Friday, March 20, 2009

    Ideas for Lent '09 #8: Prayer Flags

    Try this creative project to tap your teens' artistic gifts while encouraging a new approach to prayer.

    Prayer flags date back to the ancient Buddhist tradition of writing sutras on banners or cloths that were then taken to be shared with foreign lands. As the tradition developed, it became common to hang a series of prayer flags outside temples or monasteries with each color symbolizing some natural element:

    • Red (fire)
    • White (air/wind)
    • Green (water)
    • Yellow (earth)
    • Blue (sky/space)
    These flags were intended to be public symbols of prayers for peace, compassion, and goodwill, to inspire any who might see them. Today, prayer flags have been incorporated by a wide variety of faiths including Christianity.

    To create prayer flags with your group: Try the process called “faux batik.” In real batik, artists create images on cloth using melted wax and dyes, but that method takes time to learn and can be a slow process. You can achieve a very similar and striking effect using a liquid mixture of flour, alum, and water, to “draw” a design onto muslin. The recipe for the mixture is as follows:

    • Mix in a bowl or blender 1/2 cup water
    • 2 teaspoons alum (available in spice section at any grocery store)
    • 1/2 cup flour
    • Mix thoroughly to remove any lumps
    • Pour contents into a plastic squeeze bottle (such as a traditional plastic ketchup bottle you might find in a restaurant, easily available at Wal-Mart). It's helpful to have one bottle of mixture for each participant.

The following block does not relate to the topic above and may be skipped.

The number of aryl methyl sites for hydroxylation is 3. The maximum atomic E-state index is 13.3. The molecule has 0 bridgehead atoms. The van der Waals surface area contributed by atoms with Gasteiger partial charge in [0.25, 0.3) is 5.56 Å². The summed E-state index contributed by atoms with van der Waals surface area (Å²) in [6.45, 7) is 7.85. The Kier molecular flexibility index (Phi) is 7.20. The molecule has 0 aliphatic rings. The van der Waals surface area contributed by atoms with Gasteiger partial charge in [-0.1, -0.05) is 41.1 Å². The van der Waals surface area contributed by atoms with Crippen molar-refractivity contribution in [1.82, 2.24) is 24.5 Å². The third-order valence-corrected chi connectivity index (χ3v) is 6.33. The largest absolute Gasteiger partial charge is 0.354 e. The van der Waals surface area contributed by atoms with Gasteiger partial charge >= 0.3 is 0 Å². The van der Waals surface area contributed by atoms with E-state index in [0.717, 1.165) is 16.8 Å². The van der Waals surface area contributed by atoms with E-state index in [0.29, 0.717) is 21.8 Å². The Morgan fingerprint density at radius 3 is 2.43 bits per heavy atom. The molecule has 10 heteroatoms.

Lay out newspaper on your workspace and provide each participant with a square of cloth, which can usually be purchased pre-cut and prepackaged at hobby stores. Invite youth to consider:

    • What images or designs might you include in your prayer flag?
    • What message of prayer do you want to send out into the world?
    • What colors might represent the prayers you feel called to express at this time in your life?
    • What message or values might you want to express in a prayer flag to inspire or challenge others?

    Their finished designs might be quite literal (images of the world, people, the cross) or more abstract, evoking a feeling or mood. Youth "draw" their designs by squeezing the alum mixture onto the cloth in thick lines. You may want to use hair dryers to help speed up the drying process of the flour mixture after their drawing is complete. Once dry, invite youth to add paint to their flag (using acrylic paint, preferrably), completely coloring the areas not covered by the alum mixture. The richer and deeper the colors, the better the finished look. The alum mixture will resist the paint, leaving those areas the color of the cloth in the finished design.

    Once the paint has had some time to dry: Thoroughly rinse the cloth in a sink, removing the alum substance and the excess paint. Stretch a clothesline in the room and hang the flags to dry. Challenge your group to consider where you will hang your creations so that they might be an inspiration to others during the Lenten season and beyond. --Brian

    See more Lent ideas: #1, #2, #3, #4, #5, #6, #7.


    alaina said...

    what kind of paint do you use?

    Brian said...

    You can use tempera, but it's better to use acrlyic paint, perhaps a little watered down. Thanks for the question. I'll add this info to the post.

    Ashley said...

    can this activity be completed with a group in an hour?

    Brian said...

    Ashley, you might be able to do the actual art part of it in a single hour, but that might be rushing it a little as you also need time to explain the process. If you are working with participants who are attentive and follow direction well, I think it could be done though, provided you had a few extra hair dryers on hand and some folks to help speed up that drying process. The finished flags could be hung somewhere at the end of hour and left to dry.

    Bottom Lein (Line) said...

    Are there other types of cloth that you can use?

    Brian Kirk said...

    I think you could use just a simple cotton sheet, cut into squares. Felt would not work, but it might be worth just doing some experimenting with the cloth you have available.